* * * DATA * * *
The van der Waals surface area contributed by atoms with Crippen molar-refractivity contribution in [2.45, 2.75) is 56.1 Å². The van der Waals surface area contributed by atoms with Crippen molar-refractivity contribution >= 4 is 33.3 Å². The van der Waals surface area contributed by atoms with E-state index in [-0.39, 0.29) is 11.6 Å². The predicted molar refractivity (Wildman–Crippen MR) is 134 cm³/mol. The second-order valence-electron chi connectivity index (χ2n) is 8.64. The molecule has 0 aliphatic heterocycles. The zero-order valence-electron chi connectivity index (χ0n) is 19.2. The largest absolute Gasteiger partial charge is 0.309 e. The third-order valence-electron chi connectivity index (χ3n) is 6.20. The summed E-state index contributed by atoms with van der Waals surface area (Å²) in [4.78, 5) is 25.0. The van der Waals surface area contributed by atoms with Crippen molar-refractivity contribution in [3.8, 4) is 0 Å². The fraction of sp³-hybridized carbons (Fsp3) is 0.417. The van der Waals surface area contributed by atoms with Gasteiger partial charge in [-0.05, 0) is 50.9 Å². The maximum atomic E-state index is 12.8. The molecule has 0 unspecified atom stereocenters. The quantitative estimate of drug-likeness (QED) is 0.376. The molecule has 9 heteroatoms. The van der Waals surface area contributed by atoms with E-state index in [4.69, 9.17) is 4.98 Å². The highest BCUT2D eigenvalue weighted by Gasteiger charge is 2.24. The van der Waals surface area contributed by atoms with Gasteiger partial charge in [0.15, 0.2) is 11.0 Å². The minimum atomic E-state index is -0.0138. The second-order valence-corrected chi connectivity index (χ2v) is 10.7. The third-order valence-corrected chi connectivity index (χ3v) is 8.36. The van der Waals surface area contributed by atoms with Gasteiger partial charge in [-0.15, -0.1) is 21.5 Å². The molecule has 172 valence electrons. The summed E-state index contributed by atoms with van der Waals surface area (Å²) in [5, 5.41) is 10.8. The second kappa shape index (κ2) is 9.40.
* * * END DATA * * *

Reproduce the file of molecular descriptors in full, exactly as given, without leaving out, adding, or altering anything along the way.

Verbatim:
The van der Waals surface area contributed by atoms with Crippen molar-refractivity contribution in [2.45, 2.75) is 56.1 Å². The van der Waals surface area contributed by atoms with Crippen molar-refractivity contribution >= 4 is 33.3 Å². The van der Waals surface area contributed by atoms with E-state index in [-0.39, 0.29) is 11.6 Å². The predicted molar refractivity (Wildman–Crippen MR) is 134 cm³/mol. The second-order valence-electron chi connectivity index (χ2n) is 8.64. The molecule has 0 aliphatic heterocycles. The zero-order valence-electron chi connectivity index (χ0n) is 19.2. The largest absolute Gasteiger partial charge is 0.309 e. The third-order valence-electron chi connectivity index (χ3n) is 6.20. The summed E-state index contributed by atoms with van der Waals surface area (Å²) in [4.78, 5) is 25.0. The van der Waals surface area contributed by atoms with Crippen molar-refractivity contribution in [3.8, 4) is 0 Å². The fraction of sp³-hybridized carbons (Fsp3) is 0.417. The van der Waals surface area contributed by atoms with Gasteiger partial charge in [-0.05, 0) is 50.9 Å². The maximum atomic E-state index is 12.8. The molecule has 0 unspecified atom stereocenters. The quantitative estimate of drug-likeness (QED) is 0.376. The molecule has 9 heteroatoms. The van der Waals surface area contributed by atoms with E-state index in [4.69, 9.17) is 4.98 Å². The highest BCUT2D eigenvalue weighted by Gasteiger charge is 2.24. The van der Waals surface area contributed by atoms with Gasteiger partial charge in [0.15, 0.2) is 11.0 Å². The minimum atomic E-state index is -0.0138. The second-order valence-corrected chi connectivity index (χ2v) is 10.7. The third-order valence-corrected chi connectivity index (χ3v) is 8.36. The van der Waals surface area contributed by atoms with Gasteiger partial charge in [-0.15, -0.1) is 21.5 Å². The molecule has 172 valence electrons. The summed E-state index contributed by atoms with van der Waals surface area (Å²) in [5, 5.41) is 10.8. The second kappa shape index (κ2) is 9.40.